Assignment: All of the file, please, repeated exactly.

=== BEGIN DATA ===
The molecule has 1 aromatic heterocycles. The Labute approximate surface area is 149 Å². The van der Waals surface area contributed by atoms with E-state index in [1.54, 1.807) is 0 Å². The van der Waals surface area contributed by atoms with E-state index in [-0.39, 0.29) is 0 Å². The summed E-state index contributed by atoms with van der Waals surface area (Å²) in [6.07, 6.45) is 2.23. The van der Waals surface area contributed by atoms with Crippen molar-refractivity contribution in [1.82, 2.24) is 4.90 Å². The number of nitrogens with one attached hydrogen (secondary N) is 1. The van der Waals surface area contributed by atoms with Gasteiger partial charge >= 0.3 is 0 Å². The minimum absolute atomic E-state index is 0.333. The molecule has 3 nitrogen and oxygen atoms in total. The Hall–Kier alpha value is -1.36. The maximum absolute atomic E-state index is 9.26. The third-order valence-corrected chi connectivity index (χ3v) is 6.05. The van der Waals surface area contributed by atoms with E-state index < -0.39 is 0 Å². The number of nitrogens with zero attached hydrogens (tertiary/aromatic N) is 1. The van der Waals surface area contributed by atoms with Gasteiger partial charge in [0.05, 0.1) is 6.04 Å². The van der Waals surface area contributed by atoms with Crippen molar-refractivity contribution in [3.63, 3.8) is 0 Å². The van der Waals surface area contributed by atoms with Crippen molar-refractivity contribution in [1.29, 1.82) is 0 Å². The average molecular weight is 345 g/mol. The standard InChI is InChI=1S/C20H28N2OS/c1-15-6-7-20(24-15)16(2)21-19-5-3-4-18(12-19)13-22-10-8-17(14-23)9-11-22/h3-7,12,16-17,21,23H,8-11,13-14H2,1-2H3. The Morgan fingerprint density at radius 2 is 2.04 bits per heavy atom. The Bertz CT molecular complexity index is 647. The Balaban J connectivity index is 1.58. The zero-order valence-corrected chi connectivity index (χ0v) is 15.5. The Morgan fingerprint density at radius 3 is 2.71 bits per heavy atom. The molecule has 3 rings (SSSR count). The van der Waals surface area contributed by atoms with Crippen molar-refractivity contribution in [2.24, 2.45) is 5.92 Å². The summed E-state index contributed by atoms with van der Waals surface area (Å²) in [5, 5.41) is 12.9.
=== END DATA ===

The molecule has 1 aromatic heterocycles. The Labute approximate surface area is 149 Å². The van der Waals surface area contributed by atoms with E-state index in [1.54, 1.807) is 0 Å². The van der Waals surface area contributed by atoms with E-state index in [-0.39, 0.29) is 0 Å². The summed E-state index contributed by atoms with van der Waals surface area (Å²) in [6.07, 6.45) is 2.23. The van der Waals surface area contributed by atoms with Crippen molar-refractivity contribution in [1.82, 2.24) is 4.90 Å². The number of nitrogens with one attached hydrogen (secondary N) is 1. The van der Waals surface area contributed by atoms with Gasteiger partial charge >= 0.3 is 0 Å². The minimum absolute atomic E-state index is 0.333. The molecule has 3 nitrogen and oxygen atoms in total. The Hall–Kier alpha value is -1.36. The maximum absolute atomic E-state index is 9.26. The third-order valence-corrected chi connectivity index (χ3v) is 6.05. The van der Waals surface area contributed by atoms with E-state index < -0.39 is 0 Å². The number of nitrogens with zero attached hydrogens (tertiary/aromatic N) is 1. The van der Waals surface area contributed by atoms with Gasteiger partial charge in [0.05, 0.1) is 6.04 Å². The van der Waals surface area contributed by atoms with Crippen molar-refractivity contribution in [3.63, 3.8) is 0 Å². The van der Waals surface area contributed by atoms with Crippen molar-refractivity contribution in [1.29, 1.82) is 0 Å². The average molecular weight is 345 g/mol. The standard InChI is InChI=1S/C20H28N2OS/c1-15-6-7-20(24-15)16(2)21-19-5-3-4-18(12-19)13-22-10-8-17(14-23)9-11-22/h3-7,12,16-17,21,23H,8-11,13-14H2,1-2H3. The Morgan fingerprint density at radius 2 is 2.04 bits per heavy atom. The Bertz CT molecular complexity index is 647. The Balaban J connectivity index is 1.58. The zero-order valence-corrected chi connectivity index (χ0v) is 15.5. The Morgan fingerprint density at radius 3 is 2.71 bits per heavy atom. The molecule has 3 rings (SSSR count). The van der Waals surface area contributed by atoms with Crippen molar-refractivity contribution in [2.24, 2.45) is 5.92 Å². The summed E-state index contributed by atoms with van der Waals surface area (Å²) in [5, 5.41) is 12.9.